Skip to main content

Commonwealth: Privy Council

Volume 713: debated on Monday 26 October 2009


Asked By

To ask Her Majesty’s Government what plans they have to modify the system of appeals from certain Commonwealth countries to the Judicial Committee of the Privy Council.

My Lords, the Government have no plans to modify the system of appeals from certain Commonwealth countries to the Judicial Committee of the Privy Council.

My noble friend will be well aware of the concern that a disproportionate amount of time and resources in the new Supreme Court is spent on these Privy Council cases. There can of course be some ad hoc appointment of judges to the Supreme Court, but the Caribbean court of appeal was designed specifically to replace the Privy Council and its credibility is enhanced by the fact that a British judge and a Dutch judge serve on it. What in my noble friend’s view are the prospects of that Caribbean court replacing the Privy Council for those purposes and what help are the Government prepared to give to the Caribbean Court of Justice to this end?

The amount of time spent on Judicial Committee cases and the question of deciding which judges are to sit on those cases are matters entirely for the noble and learned Lord, Lord Phillips, in his dual capacity as chairman of the board of the Judicial Committee and president of the Supreme Court. We certainly have no reasons to discourage the Caribbean Court of Justice—indeed, we have reasons to encourage it. It was set up in 2005, and countries that previously sent their final cases to the JCPC have chosen to use that court in its place. That is absolutely a matter for them and, as I said, we do nothing to discourage it.

I declare an interest as a practitioner on the Judicial Committee and, indeed, as having had the privilege in July last of appearing in the final case to be heard in Downing Street after 170 years. Does the Minister agree that the Judicial Committee of the Privy Council has for more than 100 years protected the people of colonial countries and former colonies and that in particular it has been instrumental in the interpretation of constitutions, the protection of human rights and, absolutely essentially, the independence of the judiciary in those countries?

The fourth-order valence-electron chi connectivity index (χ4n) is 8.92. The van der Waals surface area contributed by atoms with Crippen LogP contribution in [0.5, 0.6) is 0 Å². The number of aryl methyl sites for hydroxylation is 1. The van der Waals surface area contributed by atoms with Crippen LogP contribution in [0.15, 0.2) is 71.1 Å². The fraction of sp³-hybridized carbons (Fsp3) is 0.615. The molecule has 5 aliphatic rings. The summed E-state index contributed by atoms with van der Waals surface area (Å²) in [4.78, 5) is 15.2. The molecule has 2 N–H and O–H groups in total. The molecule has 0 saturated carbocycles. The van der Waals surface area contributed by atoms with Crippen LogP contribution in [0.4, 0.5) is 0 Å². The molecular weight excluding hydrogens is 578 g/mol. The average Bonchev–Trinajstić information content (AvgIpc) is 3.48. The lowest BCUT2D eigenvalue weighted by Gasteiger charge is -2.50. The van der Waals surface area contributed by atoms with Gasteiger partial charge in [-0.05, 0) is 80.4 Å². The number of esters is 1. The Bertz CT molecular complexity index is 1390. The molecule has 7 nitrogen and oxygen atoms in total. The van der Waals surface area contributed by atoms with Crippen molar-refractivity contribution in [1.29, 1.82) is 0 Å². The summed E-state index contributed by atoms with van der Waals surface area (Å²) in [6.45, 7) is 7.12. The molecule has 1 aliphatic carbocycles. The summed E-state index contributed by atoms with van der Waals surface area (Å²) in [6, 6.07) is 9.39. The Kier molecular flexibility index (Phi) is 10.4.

Yes, I agree with the noble Lord. That is exactly what the Judicial Committee has done over a very long period. Countries where Her Majesty is the head of state, UK colonies and the Crown dependencies are entitled to retain this right of appeal to the Judicial Committee as the final court of appeal. The essential point is that it is absolutely a matter for them whether they choose to continue to do so.

My Lords, will the Minister confirm that many of the cases heard by the Judicial Committee have involved the imposition of sentences of death on defendants in criminal cases? Will the Government consider whether it is really appropriate for British judges to continue to participate in proceedings that involve the sentence of death and thereby to validate a sentence that is rightly regarded by this country as both degrading and inhumane?